“There was just one minor change in our plans along the way — the scullery and store room had a dividing wall and I did not put this in, so it just became one larger room,” says Brunella.
The distance of the building site from the main town centre and the fact that the property is up a small mountain made it difficult to secure contractors who were willing to travel the 20-minute drive up the mountain. Brunella personally selected all the trades herself and the couple employed several main contractors only, including formworker Martin Doherty from Aedan Pty Ltd, who undertook the construction of the main spine wall, internal concrete wall and ICF (insulated concrete formwork).
Concreters did the work for the footings, ground floor slab and suspended slab. With that came the associated concrete trucks and concrete pumps to pump the 508 cubic metres of concrete that went into the construction. And it was this extensive use of concrete that Brunella found most exciting. The main spine wall was built first on the footings, then the slab was poured. The house in essence cantilevers off this main spine wall.
A local steel manufacturer constructed all the steel I-beams, channels, steel stair structure and external handrails, as well as the internal handrails and entrance structure. He built the roof substructure, which was assembled on the front lawn, and the entire 6.5-tonne structure was then craned into place.
“When the 6.5-tonne steel roof substructure was being lifted more than six metres by a 60-tonne crane onto the house, I did not want Martin to miss it,” says Brunella. “So I set up Skype on my laptop to talk to him in his office in New Zealand. I set the laptop onto a rubbish bin so he could see the process and then carried the laptop around to a higher spot on the site and then around the house so he could have a look.”
The engineering on the home was precise and very detailed. “It really had to be exact for all the elements to tie in together,” says Brunella. “Each element — the amount of steel, the size of the steel beams, the lintels, windows, the thickness and amount of concrete along with its MPA, and the oversized doors — are all elements and sizes that you would not normally see in a house. They’re what you would more readily see in commercial construction. The building methodology consequently was different from a typical home construction. Numerous and various sizes of cranes came here, and the huge concrete pumps that were also being used to construct the airport link project were frequent visitors to our site.”
“The home is unique in both its construction and how it ultimately looks,” says Brunella. “It really is a building with two personalities. There is the rawness of the monolithic, monochromatic grey concrete that faces the street on the southern side, and this sits well down into the ground with most of the garage wall being only 1.5–2m above ground. The reverse is true for the north face, where this two-storey 6m-plus building emerges from the ground and is filled with light from an abundance of glass, and has a rendered colour of muddy grey and ochre which reflects the colours in the surrounding trees and rocks.”
The windows are a big part of the house as the entire north face is glass. They were also the single most expensive item in the build. The glass in all the windows and glass doors has a very high thermal rating and is known as ‘smart glass’ — tinted glass that draws warmth from the sun in winter then radiates this warmth into the house. Similarly, when the fireplace is on, it radiates that heat back into the house. In summer, when the sun is higher, it does not heat the glass so the house stays cool.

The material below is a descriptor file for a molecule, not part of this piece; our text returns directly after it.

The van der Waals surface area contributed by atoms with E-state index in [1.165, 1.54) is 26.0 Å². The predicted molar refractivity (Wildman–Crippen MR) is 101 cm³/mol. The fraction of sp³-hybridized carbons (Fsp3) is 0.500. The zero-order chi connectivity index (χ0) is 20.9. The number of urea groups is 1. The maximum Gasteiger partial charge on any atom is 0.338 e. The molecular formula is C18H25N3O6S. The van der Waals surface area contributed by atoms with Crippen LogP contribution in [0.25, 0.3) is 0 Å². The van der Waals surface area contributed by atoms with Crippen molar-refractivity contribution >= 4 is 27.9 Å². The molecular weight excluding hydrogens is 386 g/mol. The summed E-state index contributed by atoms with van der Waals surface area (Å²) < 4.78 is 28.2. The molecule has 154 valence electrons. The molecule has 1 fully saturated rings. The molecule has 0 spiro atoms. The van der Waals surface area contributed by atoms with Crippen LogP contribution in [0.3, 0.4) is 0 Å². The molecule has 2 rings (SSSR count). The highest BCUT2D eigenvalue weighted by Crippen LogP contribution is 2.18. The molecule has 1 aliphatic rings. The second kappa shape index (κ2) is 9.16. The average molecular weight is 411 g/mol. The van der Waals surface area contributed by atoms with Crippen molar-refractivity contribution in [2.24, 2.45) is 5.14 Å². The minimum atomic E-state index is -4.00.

Needless to say, the house performs very well, both thermally and in terms of living. ‘Breathing’ with its owners, the house’s comfort levels are excellent. “Thermally, the building works extremely well,” says Brunella. “There is so much thermal mass with concrete.” There is also a lot of insulation — the roof has insulation, and there’s insulation in the ceilings, both upstairs and downstairs. All the ICF walls are double-insulated; they have 60mm of polystyrene on the outside, 60mm on the inside of the wall and 150mm of concrete inside.
“We wanted the house to be passively effective so there is neither air-conditioning nor fans,” says Brunella. “There is provision for a wood heater inside and we have an outdoor fireplace on the terrace. We have oriented the house on an east-west axis with all major glass north-facing, with high opening windows for ventilation and a small band of high awning windows to the south face to allow hot air to escape and for cross-ventilation. The house also affords great privacy but with windows and doors being all glass they allow a lot of light in as well as great access to the incredible views.”
The finishes chosen are extremely hardy, with most of the construction concrete. “The materials we have chosen for the main body of the house — concrete and the garage core-filled concrete besser blocks — are in their raw state and will remain so, which requires minimal maintenance,” says Brunella. Inside, as the entire void area is raw concrete it will not require painting. All floors are concrete, so need minimal maintenance. The house is also very low-tech, which means few breakdowns in electronic, motorised and electrical equipment.
While managing various contractors had its moments, the main challenge for the couple as builders was timing and sequencing building events, such as the amount of curing time for the concrete on the main walls and the technical aspects such as testing the slump and the curing of the concrete, especially in the main 50m wall.